Introduction to the theory of the image : Narcissus and the other in the Mirror
I. The Subject and the Instance of Representation *
The youth dies, lost in the lovelorn contemplation of his own reflection in the water’s surface. He exhales his despair at being unable to reach this “shadow of a reflected image,” namely, his own face.1 Then, according to the poem: “O utinam a nostro secedere corpore possem !”. A literal translation of which might be: “Oh! that I am notable to separate myself from our body”. Note that the text says “our body” rather than “my body.” In other words, Narcissus addressed his own image as though it were another person with whom he nevertheless shared the same body. In so doing, he established the indissociable, indestructible, bond between body and image.
The modern mind is so thoroughly attuned to the calculative sciences that it is difficult to accept that the body is made present for the subject by means of an image. Even if this is accepted, it is difficult to take the further step of admitting that the status of the body is thereby modified, that in its translation by representation the body loses its status as a biological object and becomes something fictional. In other words, the body is not the body. Its construction has been transposed into the domain of the image; the body which we inhabit is indissociable from the grip of the image.
At the same time, however, the elaboration of human speech takes into account the peculiar fact that the body cannot be said except insofar as it is in the grip of fiction (fiction here being understood in the sense of the Latin verb fingere: to mould so as to represent). The body can only become sayable if it makes itself an image. The basic axis of meaning - the bond between word and thing - is indissociable from the subject’s structure of representation. Once in the grip of the image, the body can be captured by language.
It seems then that the knotting of body, image and word presupposes an instance of representation. The difficulty initially is to conceive the articulation of the image between body and word, while at the same time recognising the privileged relation between the image and the notion of the instance of representation.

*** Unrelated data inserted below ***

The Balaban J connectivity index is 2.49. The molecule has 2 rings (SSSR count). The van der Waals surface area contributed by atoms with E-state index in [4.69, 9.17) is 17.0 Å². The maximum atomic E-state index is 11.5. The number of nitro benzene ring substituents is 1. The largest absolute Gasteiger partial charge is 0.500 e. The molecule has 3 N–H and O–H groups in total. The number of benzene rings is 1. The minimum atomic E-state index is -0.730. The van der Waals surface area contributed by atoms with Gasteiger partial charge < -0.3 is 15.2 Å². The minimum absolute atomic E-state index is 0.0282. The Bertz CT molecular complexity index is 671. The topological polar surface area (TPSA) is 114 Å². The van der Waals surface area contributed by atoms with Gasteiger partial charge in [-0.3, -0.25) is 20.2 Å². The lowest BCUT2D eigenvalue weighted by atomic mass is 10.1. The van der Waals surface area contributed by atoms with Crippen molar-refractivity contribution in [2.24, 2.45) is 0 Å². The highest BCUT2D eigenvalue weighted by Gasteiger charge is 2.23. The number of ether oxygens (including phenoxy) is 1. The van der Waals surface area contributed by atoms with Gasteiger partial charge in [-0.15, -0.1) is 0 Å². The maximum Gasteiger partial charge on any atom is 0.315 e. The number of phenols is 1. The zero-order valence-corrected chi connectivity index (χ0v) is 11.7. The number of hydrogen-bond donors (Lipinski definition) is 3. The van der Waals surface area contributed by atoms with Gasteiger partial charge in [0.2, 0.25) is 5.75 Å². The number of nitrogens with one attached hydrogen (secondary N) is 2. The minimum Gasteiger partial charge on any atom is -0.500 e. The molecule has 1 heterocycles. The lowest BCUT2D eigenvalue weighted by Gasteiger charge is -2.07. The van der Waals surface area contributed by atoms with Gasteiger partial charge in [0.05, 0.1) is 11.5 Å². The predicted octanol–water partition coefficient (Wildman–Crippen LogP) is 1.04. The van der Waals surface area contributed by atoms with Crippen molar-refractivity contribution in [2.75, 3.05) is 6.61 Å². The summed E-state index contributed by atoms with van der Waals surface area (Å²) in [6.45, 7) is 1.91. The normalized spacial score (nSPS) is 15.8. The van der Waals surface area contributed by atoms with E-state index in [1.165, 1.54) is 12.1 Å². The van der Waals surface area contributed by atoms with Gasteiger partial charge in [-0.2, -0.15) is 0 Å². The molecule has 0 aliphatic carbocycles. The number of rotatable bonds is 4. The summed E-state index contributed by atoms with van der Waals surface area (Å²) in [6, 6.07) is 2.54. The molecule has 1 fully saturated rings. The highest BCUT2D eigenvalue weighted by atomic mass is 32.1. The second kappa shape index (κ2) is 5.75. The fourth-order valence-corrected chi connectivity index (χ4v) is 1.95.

My use of the term instance plays on two aspects of the word which can be derived from its Latin etymology.2 On the one band, “instance” indicates a way of remaining constantly present, in the manner of something that holds someone relentlessly, gripping them tightly, perhaps even so as to constitute a threat. On the other band, “instance” also includes the notion of an insistent demand which requires satisfaction or which bas to be addressed to a particular place. From this, the idea of a place in which the instance is the element of a topical differentiation can be derived.3
The subject is gripped tightly and unrelentingly by the image, which, to recall Ovid’s formula “he did not know what be was seeing”, constitutes the enigmatic stake in the story of Narcissus.4 After some false starts, which were finally overcome by Lacan’s study of specularity,5 psychoanalysis has managed to address the imaginary substance of man’s being. That conceptual elaboration should now be developed by recasting the whole question of the specular. Since Freud, the institutional dimension and stake of subjectivity bas been neglected, much to the prejudice of clinical practice. Also, specifically in relation to images, as in so many of the questions which it initiated, psychoanalysis is in danger of selling itself short, or of becoming nothing more than the exercise of writing glosses on particular authors. Consequently, the study of the image has to proceed by means of certain detours. Principally, it has to begin again with the familiar process of interrogating traditions, and in particular those which are contained in poetic, mythological, and religious works. The path to the unconscious dimension of the image and of speech - or, more simply, to the foundations of the subject - remains in rebellion against the line taken by scientific doctrines and glosses. The unconscious dimension of the life of the speaking being becomes plausible only when the enigmatic and opaque trace of our relation to images is replayed to us directly, as a structure that is at first sight impervious to the human condition. For that reason, and given that it holds us so relentlessly, the image will be approached progressively.
The same approach will be taken to the other aspect of the instance of representation: the idea of the place to which the image addresses itself. From this perspective, the image is taken as a message, because it bears a demand. In asking what demand, or why the message should be construed as such, I shall make use of classical texts.
1. The Meaning and the Despair of Narcissus. Remarks on the Image and the Category of Nothingness
To begin at an elementary level, one should first gather some sense of the idea of representability, without which the concept of the image crumbles into nothing. The story of Narcissus offers just such an introduction. How might the despair to which the lovelorn youth succumbs be seen as a sort of prototype of des pair? Having arrived in the resting place of the dead, Narcissus continues to gaze at the surface of the Styx,6 which suggests perhaps that death is only a transitory point in the journey taken by his absolute desire to be joined with himself. What is at issue in this dual relation between subject and image for it to lend itself to such extremism?